What's Khaibar, and why should the Jews remember it? Glad you asked! NPR enlightens us.

The line is a reference to Khaibar, a Jewish town north of Medina that, according to Islamic tradition, was overtaken by the Prophet Muhammad in the seventh century. Once defeated, the surviving Jews of Khaibar were forced into serfdom. Two decades later, they were expelled from the Arabian peninsula.


You'd think the media would make a slightly bigger deal out of this. If I were the NPR reporter on the spot, I think I'd be slightly curious about the organization sponsoring a demonstration including such a grotesque public display of intimidation. But, y'know, that's me.
hradzka: Cassidy, from Garth Ennis's PREACHER. (Default)
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hradzka: (archie skull)
[ profile] johnxjohn may be going strong, but John Kerry fanfic is now officially bipartisan. (For an explanation, see this Mark Steyn op-ed.)

Not being a slasher, my preferred satirefic is the ongoing "In My World" series by Frank J. Frank's a conservative, but in his stories President Bush is a cheerful moron, Condi Rice is a supervillain-in-waiting, Karl Rove manifests from the shadows ala Emperor Palpatine, and Donald Rumsfeld's press conferences are even more... well, Rumsfeldian:
Rumsfeld smashed the reporter's head into the podium. "That's your head being smashed against wood," he said. Rumsfeld then slammed the reporter’s head through a window, breaking the glass. "And that's your head hitting against glass. Do you feel the difference?"

"Yes," the reporter said weakly.

"Let's continue to drive this point home," Rumsfeld said. He smacked the reporter into the brick wall. "That's your head against brick." He grabbed another reporter and slammed both their heads together. "That's skull against skull. Feel the difference?"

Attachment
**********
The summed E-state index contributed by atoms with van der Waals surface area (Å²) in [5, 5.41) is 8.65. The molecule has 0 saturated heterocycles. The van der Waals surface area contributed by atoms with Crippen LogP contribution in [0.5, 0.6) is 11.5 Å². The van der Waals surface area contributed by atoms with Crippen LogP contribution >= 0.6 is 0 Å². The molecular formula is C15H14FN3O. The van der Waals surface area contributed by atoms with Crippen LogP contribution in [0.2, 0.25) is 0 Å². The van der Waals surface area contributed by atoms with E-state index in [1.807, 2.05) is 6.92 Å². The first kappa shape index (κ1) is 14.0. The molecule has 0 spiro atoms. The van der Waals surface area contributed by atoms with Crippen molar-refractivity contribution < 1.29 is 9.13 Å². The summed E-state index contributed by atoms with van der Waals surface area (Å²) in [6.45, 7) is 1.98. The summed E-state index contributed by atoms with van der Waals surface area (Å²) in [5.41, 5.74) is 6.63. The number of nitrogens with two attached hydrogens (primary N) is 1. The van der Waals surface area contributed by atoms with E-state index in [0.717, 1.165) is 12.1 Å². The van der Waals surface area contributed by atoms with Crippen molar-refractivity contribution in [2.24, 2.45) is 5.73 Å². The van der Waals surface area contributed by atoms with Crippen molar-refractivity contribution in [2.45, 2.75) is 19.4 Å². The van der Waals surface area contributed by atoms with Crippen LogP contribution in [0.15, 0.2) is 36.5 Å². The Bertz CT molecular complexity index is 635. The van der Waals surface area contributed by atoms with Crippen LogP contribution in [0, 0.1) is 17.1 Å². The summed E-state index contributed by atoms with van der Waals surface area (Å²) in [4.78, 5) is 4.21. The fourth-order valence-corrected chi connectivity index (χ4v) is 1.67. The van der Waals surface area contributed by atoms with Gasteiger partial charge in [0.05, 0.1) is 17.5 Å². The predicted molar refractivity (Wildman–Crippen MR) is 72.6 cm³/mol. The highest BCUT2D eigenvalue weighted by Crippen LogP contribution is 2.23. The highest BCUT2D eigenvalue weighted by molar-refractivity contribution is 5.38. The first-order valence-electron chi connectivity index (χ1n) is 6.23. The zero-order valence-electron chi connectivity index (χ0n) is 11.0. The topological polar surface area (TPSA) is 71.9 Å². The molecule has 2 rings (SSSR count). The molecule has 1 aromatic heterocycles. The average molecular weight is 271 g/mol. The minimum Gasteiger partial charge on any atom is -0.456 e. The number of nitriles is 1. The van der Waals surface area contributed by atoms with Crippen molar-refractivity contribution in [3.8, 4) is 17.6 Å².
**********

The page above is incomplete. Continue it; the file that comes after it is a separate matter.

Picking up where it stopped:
"I don't feel much of anything anymore."

Rumsfeld dropped his victim. "Then I think I'm finished making my point. See, while all those things seemed similar in that your head was getting smashed against something, they were different too. In the same way, Iraq is different than Vietnam, but it was an interesting analogy you tried to make. Any other questions?"

Read more... )
hradzka: (plane)
I try to keep politics off the LJ (though I do get tempted to rant occasionally), but I will post interesting news stories. When a Washington figure creates a scandal by putting something into his trousers, that's news. Especially when the something is classified material. Sandy Berger, former National Security Adviser to President Clinton and until recently adviser to Senator Kerry (he was angling for a post as Secretary of State in a Kerry administration), is in big trouble.

One thing that has struck me about the story (other than, okay, the socks) isn't the leak of the investigation (I agree with Washington Monthly's Kevin Drum, who suspects a Democratic leaker), but who knew about it before the leak. In the Denver Post's coverage of President Clinton's book tour, there's a small stunner:
Clinton said he has known about the federal probe of Berger's actions for several months, calling this week's news a "nonstory."
Meanwhile, Senator Kerry was asked about it Wednesday night by Tom Brokaw:
Brokaw: "Did you know that [Berger] was under investigation?"

Kerry: "I didn't have a clue, not a clue."

Brokaw: "He didn't share that with you?

Kerry: "I didn't have a clue."
I believe that. Kerry would've been crazy to keep Berger on otherwise. But here's the thing: Sandy Berger knew he was being investigated, and didn't tell Senator Kerry. And President Clinton knew Sandy Berger was being investigated, and he didn't tell Kerry.

If I were Kerry, I would be very, very, very pissed.
hradzka: Cassidy, from Garth Ennis's PREACHER. (Default)
In an age of partisan bickering, it's nice to get some sweet, funny bipartisan satire. (Flash, with sound; 3.7 Megs. Now at a link that actually works!)
hradzka: (plane)
Expatriate Bruce Bawer has a long and fascinating article on European anti-Americanism, with reviews of pro- and anti-American books. Well worth your time.


hradzka: Cassidy, from Garth Ennis's PREACHER. (Default)

November 2014



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The collected poems from my descent into madness year spent writing daily poems are now available from Lulu as the cheapest 330-page book they would let me make ($16.20). If that's too pricey, you can also get it from Lulu as a free download, or just click on the "a poem every day" tag to read them here. But if you did buy one, that'd be awesome.